The story of Richard and Mildred Loving is actually an incredible story. An interracial couple who fell in love and married in 1958. They lived in Virginia, which was a state that didn't allow interracial marriage, and the couple was jailed, more than once and banished from the state. The family relocated to Washington D.C. and fought to go back to their home-state to raise their family. They worked in the legal system and eventually their case was taken to the Surpreme Court where deeming interracial marriage illegal was unconstitutional and they eventually came back to Virginia.
That's an incredible story. I felt with Joel Edgerton and Ruth Negga playing Richard and Mildred, the film was in good hands. When I saw that Jeff Nichols was directing the film, I figured it was in good hands. I mean, Jeff Nichols has directed "Take Shelter," my favorite film of 2011, he directed "Mud" one of my favorite films of 2013, and he also directed "Midnight Special" which came out earlier this year, and yes its one of my favorites of the year so far. Jeff Nichols is easily one of the most gifted directors working right now, and each film he makes certainly doesn't feel like his others, which is a good thing. I certainly wouldn't compare "Loving" to anything else in that list above. Creating a completely original filmography is definitely good for any artist.
But is that all "Loving" is good for? Of all the movies Jeff Nichols has made so far, "Loving" is the least alive out of the bunch. The entire movie feels like its moving in slow motion, never picking up slack or speed. There is usually a rough, edgy anesthetic to Nichol's films, and in the rough times of the racist South, I thought I'd be able to feel that anesthetic, but its completely missing here. I can't believe a movie about such a prolific case could be so boring.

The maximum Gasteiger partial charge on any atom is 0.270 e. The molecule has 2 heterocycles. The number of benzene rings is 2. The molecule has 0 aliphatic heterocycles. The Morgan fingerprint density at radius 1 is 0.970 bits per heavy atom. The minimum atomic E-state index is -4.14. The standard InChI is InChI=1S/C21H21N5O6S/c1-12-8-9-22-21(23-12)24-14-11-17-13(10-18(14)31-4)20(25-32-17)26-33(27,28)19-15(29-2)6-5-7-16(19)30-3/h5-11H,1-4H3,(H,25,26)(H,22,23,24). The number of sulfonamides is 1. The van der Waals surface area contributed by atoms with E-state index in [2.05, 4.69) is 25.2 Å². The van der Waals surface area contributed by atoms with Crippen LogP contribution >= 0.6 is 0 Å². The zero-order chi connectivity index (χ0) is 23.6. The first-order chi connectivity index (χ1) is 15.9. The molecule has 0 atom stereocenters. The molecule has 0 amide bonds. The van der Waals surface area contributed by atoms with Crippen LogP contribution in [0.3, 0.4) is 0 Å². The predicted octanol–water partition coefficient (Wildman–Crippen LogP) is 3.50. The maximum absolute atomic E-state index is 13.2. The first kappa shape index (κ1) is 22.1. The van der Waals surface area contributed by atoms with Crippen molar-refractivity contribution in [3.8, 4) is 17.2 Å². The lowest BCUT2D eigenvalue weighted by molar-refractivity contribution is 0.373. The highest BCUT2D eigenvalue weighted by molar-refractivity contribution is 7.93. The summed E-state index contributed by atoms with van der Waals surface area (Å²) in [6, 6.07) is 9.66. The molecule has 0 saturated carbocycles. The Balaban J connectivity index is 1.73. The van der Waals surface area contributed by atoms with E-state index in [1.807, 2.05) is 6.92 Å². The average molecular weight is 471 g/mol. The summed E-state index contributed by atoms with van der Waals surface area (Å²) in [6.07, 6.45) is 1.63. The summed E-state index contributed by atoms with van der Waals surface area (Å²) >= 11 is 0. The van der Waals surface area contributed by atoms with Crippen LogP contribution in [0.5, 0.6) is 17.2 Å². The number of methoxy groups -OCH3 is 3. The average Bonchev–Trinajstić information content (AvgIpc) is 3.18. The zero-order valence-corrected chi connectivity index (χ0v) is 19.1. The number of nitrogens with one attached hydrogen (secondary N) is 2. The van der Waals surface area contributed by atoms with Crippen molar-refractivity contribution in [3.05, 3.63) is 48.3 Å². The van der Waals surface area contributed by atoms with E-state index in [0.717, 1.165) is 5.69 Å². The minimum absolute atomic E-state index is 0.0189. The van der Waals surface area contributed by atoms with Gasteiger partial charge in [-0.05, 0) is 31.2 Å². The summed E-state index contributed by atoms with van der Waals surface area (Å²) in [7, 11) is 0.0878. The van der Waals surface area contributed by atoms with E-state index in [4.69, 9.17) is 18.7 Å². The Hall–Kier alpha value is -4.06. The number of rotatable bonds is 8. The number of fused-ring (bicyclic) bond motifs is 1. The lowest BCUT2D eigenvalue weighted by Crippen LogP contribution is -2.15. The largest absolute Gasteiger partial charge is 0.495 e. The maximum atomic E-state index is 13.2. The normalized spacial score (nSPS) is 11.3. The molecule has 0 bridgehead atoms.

Ruth Negga has definitely emerged as a discovery over the last few years. She was someone of interest when she appeared on "Agents of S.H.I.E.L.D." and I really enjoyed her work on AMC's "Preacher." She does fantastic work here, and her chemistry with Joel Edgerton is quaint yet delightful. There is a quiet resilience that builds between the two of them, and while its subtle, it can be overwhelming at times. There is no doubt that both Negga and Edgerton came to work for this, its just that the script let's them down. Its a laundry list of cliches. A film like this should feel angry and urgent and while the lead performances are good, it never quite reaches that urgency.
Martin Csokas appears as the cliched racist cop who is mostly a thorn in the lead's side throughout the film. That's his only purpose, all though he does it well. Of course, this being a Jeff Nichols film, Michael Shannon shows up and he has a nice performance. Even if its brief. The biggest surprise is Nick Kroll, a usual funny-man who delivers a sweet performance of real dramatic purpose.
I wish I could say I tumbled on the floor as hard as everyone else did for this one. I should note that its absolutely worth seeing. Sensitivity in this movie is good, dignity in a movie like this good, but there was not enough emotionality needed to make this movie work completely. Which is rather surprising, since Nichols usually gets that done in his sleep. Its far from a bad movie, just lacks forward momentum.
FINAL GRADE: B